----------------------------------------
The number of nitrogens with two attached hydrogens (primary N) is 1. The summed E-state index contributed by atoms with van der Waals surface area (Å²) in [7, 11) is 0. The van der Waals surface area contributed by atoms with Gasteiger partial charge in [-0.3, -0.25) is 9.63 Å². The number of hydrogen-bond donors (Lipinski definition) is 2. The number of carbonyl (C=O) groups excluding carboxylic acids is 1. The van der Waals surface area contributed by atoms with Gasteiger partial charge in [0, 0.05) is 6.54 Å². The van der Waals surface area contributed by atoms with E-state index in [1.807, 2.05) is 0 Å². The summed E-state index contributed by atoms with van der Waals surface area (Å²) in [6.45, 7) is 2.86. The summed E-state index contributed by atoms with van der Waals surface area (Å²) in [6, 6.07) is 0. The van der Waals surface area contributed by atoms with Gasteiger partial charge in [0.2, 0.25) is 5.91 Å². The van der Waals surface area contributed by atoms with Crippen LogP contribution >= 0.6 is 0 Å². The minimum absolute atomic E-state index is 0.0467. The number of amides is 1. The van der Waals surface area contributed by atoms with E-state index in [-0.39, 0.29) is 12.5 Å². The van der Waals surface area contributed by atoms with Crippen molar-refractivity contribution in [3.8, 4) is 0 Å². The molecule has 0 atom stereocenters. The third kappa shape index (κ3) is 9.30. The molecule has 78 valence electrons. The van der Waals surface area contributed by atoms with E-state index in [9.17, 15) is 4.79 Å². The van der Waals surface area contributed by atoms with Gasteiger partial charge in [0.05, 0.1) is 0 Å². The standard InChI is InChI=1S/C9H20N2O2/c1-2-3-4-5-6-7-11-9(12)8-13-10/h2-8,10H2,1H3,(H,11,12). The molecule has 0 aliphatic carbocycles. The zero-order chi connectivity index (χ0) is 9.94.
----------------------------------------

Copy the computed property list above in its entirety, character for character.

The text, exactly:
The number of nitrogens with two attached hydrogens (primary N) is 1. The summed E-state index contributed by atoms with van der Waals surface area (Å²) in [7, 11) is 0. The van der Waals surface area contributed by atoms with Gasteiger partial charge in [-0.3, -0.25) is 9.63 Å². The number of hydrogen-bond donors (Lipinski definition) is 2. The number of carbonyl (C=O) groups excluding carboxylic acids is 1. The van der Waals surface area contributed by atoms with Gasteiger partial charge in [0, 0.05) is 6.54 Å². The van der Waals surface area contributed by atoms with E-state index in [1.807, 2.05) is 0 Å². The summed E-state index contributed by atoms with van der Waals surface area (Å²) in [6.45, 7) is 2.86. The summed E-state index contributed by atoms with van der Waals surface area (Å²) in [6, 6.07) is 0. The van der Waals surface area contributed by atoms with Gasteiger partial charge in [0.2, 0.25) is 5.91 Å². The van der Waals surface area contributed by atoms with Crippen LogP contribution >= 0.6 is 0 Å². The minimum absolute atomic E-state index is 0.0467. The number of amides is 1. The van der Waals surface area contributed by atoms with E-state index in [-0.39, 0.29) is 12.5 Å². The van der Waals surface area contributed by atoms with Crippen molar-refractivity contribution in [3.8, 4) is 0 Å². The molecule has 0 atom stereocenters. The third kappa shape index (κ3) is 9.30. The molecule has 78 valence electrons. The van der Waals surface area contributed by atoms with E-state index in [9.17, 15) is 4.79 Å². The van der Waals surface area contributed by atoms with Gasteiger partial charge in [0.05, 0.1) is 0 Å². The standard InChI is InChI=1S/C9H20N2O2/c1-2-3-4-5-6-7-11-9(12)8-13-10/h2-8,10H2,1H3,(H,11,12). The molecule has 0 aliphatic carbocycles. The zero-order chi connectivity index (χ0) is 9.94.